January was a super rewarding month. Working with one of the attending physicians I’d met on my PM&R elective in July, I landed a month-long elective at the Osher Center for Integrative Medicine at Vanderbilt. Integrative medicine, also known as complementary or alternative medicine, focuses on holistic care of the individual–bringing together physical symptoms, behaviors, emotional health, relationships, and other aspects of a person’s life to promote overall wellness. To do this, integrative medicine combines conventional medical care with interventions such as counseling, physical therapy, yoga, and acupuncture. The chief complaint for most patients is some form of chronic pain–from migraine headaches to fibromyalgia–but they might also struggle with things like insomnia, anxiety, weight management, GI issues, or some combination of the same.
The philosophy of holistic care that clinics such as Vanderbilt’s Osher Center are founded upon is such an important one, but one of the unfortunate and sometimes frustrating observations that I had is that patients often arrive at this clinic as a “last resort” after seeing countless specialists in the community and considering myriad medications and procedures with no relief of symptoms. Ideally, an integrative care model would offer a first look at the conventional and non-traditional options available to patients in order to deliver the best care possible for an issue, or perhaps it would facilitate preventive care before issues arise. However, in the current health system, this is not the case.
Over the course of the month, I spent weekdays at the Osher Center and saw patients with physicians, nurse practitioners with medical or psychiatric focus, physical therapists (in exam rooms at Osher and in the heated pool at the Dayani Center on the main campus), an acupuncturist, and a massage therapist. I also participated in a few positive psychology/mindfulness meditation classes, tai chi classes, and yoga classes for patients. There was even a workshop on sleep that I sat in on for a few afternoons. I gained a lot from my experiences; I not only learned about how some of the recommended practices fit into patient care, but I also was able to take note of different styles of interviewing, educating, and motivating patients, which will no doubt serve me well later on in my own practice as a physician. In addition to all of this, I discovered a few things–sleep hygiene tips, breathing and mindfulness techniques, and other little suggestions made to patients–that I want to actively incorporate into my own personal life.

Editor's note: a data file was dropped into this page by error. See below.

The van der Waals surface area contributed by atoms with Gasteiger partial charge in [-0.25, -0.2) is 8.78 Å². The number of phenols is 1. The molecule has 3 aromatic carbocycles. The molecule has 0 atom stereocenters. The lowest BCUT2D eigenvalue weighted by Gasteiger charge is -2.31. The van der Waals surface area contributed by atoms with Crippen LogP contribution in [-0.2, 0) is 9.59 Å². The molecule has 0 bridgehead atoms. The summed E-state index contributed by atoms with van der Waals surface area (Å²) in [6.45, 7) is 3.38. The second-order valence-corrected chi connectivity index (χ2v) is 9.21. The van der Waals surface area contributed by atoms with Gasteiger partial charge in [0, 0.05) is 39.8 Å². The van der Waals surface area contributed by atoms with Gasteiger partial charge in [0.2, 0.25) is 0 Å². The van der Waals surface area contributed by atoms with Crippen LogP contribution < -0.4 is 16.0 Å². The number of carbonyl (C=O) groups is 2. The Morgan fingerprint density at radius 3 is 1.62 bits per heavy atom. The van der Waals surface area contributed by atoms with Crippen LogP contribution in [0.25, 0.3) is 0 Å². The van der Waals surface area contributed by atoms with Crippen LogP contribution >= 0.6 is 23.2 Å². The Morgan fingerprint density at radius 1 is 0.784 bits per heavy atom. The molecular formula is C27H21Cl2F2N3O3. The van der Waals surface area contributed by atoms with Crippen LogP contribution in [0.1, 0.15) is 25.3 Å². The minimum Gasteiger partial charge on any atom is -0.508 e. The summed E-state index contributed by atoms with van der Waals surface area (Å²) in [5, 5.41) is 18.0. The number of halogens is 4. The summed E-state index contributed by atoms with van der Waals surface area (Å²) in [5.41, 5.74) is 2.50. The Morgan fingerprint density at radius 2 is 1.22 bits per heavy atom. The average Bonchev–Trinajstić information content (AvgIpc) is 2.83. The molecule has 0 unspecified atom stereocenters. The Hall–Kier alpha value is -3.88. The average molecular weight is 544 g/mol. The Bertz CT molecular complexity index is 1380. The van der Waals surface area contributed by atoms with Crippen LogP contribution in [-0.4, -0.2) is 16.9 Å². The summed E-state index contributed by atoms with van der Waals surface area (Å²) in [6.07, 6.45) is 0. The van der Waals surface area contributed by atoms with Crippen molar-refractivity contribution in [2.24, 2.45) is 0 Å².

Aside from observing and absorbing information from clinical experiences and the database of articles I’d been sent on day 1, I was asked to give a presentation on an integrative medicine topic of my choice. So, during the last week of my rotation, I presented a short talk on how music can fit into the philosophy of integrative medicine. It was well received and greatly appreciated by those who could attend, much to my relief (I guess oral presentations will always make me nervous).
As if this elective wasn’t enjoyable enough on its own…I had a pretty active life outside of clinic as well. I got to sing with the worship team at church again, singing vocals with just two other people instead of being one voice in a full ensemble. I was super nervous, as I’d never done this before, but now I’m hoping for the chance to do it again sometime if they’ll have me. I also put a few new covers on my YouTube channel; one of them was even shared on Twitter by the original artist, which was super exciting! In addition, I started to think about my rank order list for residency programs, meeting with people and getting advice from faculty both inside and outside of psychiatry. I still have about 3 weeks before the deadline, but it’s quite a daunting thought just the same.
Now I am off for the entire month of February, taking one of my remaining “flex months.” I’m spending most of that time in Memphis, keeping busy in a number of different ways. Check back here at the end of the month for an update (hopefully)!
As always, thanks for reading.